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Economics & Strategy

Currency and domestic political upheavals

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ECONOMICS & STRATEGY
(for the week of 8-12 June 1998)



Currency and domestic political upheavals

A slew of bearish news descended on the KL market last week, including a possible country downgrade by Moody's, a weaker Japanese yen and ringgit - all precipitating the sharp fall in several index-linked stocks on Friday. That include Tenaga Nasional. Petronas Gas, Telekom and Tanjong plc. The Index settled at 505 pts, which broke through our crucial envisaged support of 511 pts.

Further country downgrade: Malaysia's 1Q growth of -1.8% has drawn reprisal from Moody's Investor Service, which has put the country's foreign currency ceiling for bonds and notes, as well as bank deposits on review for possible downgrade. The rating firm currently has a A2 for bonds and notes, with bank deposits having a Baa1. The government's Eurobonds, as do Petronas, Telekom and Tenaga Nasional's ratings, are also on downgrade alert.

Currency in focus: The Indian rupee and the South African rand tumbled to record lows and the Pakistani rupee sank to near historic low. The Japanese yen persistently weakens by the day. The wobbly currencies are exacting its toll on stockmarket in emerging markets. One could be forgiven for thinking the foregoing was a script from the past. But it all happened only last week.

Political crises in DAP and MCA: It looks like not only the Umno leadership is showing signs of cracks. The suspension and removal of three Democratic Action Party stalwarts within the party last week raised some eyebrows in the local press.

The Malaysian Chinese Association last week announced the resignation of politician-cum-businessman Soh Chee Wen from all party posts. More recognised for his forays into such dubious companies as Promet, Autoways, Kelanamas, Perstima, Uniphoenix and Omega Holdings, among others, his resignation appears to be a purging of "bad elements" that could jeorpadise the MCA image and undermine its credibility. Soh is also linked to the MCA president's son in deals relating to the sale of loss-making Rekapacific Bhd.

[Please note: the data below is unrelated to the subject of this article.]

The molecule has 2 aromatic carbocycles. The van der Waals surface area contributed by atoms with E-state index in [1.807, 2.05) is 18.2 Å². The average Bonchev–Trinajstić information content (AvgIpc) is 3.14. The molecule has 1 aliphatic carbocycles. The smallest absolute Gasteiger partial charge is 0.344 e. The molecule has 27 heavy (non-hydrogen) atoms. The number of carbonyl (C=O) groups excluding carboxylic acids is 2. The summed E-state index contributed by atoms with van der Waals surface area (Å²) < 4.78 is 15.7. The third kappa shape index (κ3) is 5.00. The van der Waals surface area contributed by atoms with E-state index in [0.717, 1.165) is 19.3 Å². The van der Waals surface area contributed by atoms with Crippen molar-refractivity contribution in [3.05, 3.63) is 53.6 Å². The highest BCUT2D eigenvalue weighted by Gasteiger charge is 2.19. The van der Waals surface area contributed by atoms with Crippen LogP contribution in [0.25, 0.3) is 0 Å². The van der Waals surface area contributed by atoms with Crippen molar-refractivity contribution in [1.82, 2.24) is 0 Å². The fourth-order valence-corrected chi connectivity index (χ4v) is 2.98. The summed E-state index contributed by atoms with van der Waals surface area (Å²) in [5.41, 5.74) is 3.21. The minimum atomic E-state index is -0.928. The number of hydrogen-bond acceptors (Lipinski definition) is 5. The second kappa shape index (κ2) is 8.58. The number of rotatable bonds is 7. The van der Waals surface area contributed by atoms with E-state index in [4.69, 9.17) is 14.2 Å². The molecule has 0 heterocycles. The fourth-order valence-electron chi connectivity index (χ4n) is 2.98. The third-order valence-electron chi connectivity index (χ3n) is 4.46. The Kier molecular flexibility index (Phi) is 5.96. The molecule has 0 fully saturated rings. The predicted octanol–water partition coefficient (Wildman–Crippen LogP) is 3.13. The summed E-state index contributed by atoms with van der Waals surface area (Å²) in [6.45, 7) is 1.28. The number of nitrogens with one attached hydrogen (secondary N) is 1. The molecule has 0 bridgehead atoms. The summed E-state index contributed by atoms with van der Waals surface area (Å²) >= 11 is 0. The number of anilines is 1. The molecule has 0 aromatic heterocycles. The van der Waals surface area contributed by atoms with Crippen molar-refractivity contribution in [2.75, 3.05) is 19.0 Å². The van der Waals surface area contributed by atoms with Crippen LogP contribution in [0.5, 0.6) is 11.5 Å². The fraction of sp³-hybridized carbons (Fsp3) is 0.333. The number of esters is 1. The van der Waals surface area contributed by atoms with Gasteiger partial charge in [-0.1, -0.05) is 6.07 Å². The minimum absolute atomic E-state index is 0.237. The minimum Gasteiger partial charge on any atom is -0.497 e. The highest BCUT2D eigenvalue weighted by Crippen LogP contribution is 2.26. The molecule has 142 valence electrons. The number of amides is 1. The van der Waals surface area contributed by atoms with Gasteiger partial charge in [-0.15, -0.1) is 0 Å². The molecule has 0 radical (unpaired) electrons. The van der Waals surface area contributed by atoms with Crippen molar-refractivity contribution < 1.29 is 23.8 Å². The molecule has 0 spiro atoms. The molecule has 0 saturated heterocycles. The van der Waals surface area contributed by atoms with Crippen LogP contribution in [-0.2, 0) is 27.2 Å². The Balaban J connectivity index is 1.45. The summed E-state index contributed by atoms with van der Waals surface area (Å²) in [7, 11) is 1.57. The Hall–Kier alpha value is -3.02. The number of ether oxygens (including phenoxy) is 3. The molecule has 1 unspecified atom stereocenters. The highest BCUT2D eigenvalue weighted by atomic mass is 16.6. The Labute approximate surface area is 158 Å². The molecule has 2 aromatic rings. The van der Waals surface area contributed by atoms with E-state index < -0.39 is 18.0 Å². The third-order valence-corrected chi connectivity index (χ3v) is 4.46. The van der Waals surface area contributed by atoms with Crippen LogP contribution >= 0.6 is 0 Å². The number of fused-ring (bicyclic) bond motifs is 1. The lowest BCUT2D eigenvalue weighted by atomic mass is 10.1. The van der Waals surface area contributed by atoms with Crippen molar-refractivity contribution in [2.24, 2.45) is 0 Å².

Thoughts on valuation of Malaysian stocks: Views on long term investing in Malaysian equities can be broadly categorised into two camps. Optimists backed by historical data say that once the economy bounces back to achieving real GDP growth of 6-8% p.a., valuations will be 20-24x based on one-year forward PERs and market capitalisation over nominal GNP will range from 2-3x following the trend between 1992-97. On the other hand, hard-headed investors do not feel compelled to pay up because they feel minority shareholders' interests have not been rewarded, appreciated or adequately protected. The examples are well known: United Engineers' purchase of 32.9% of Renong (which not only affected UEM but also subsidiaries like Kinta Kellas and CIMA), Resorts World's subscription of new shares in Lim Goh Tong's Star Cruises plc and the MISC's acquisition of Konsortium Perkapalan's shipping assets for cash.

A more recent phenomenon is the "revision" of the terms of profit guarantees by some of companies like Hiap Aik Construction (deferment of profit guarantee), ACF Holdings (cancellation of guarantee due to change of ownership) and Suremax Group (revision in terms of guarantee from a per annum amount over 3 years to a cumulative figure over 3 years). This throws into question the meaning of the word "guarantee."

What's ahead: It is not so clear if all these events have already been fully reflected in stock valuations. Our guess is that even if the economy recovers, Malaysia could lag in terms of stock price performance as foreigners may want to see evidence of gains to minority shareholders before committing new investments here. The biggest risk now is the use of funds from the Asset Management Company to "rescue" assets of distressed listed companies. Rumoured candidates include 20% of PLUS and the Second Link project from UEM and Time Telekom from Time Engineering. While minority shareholders would be protected, the same cannot be said for the shareholders of AMC.

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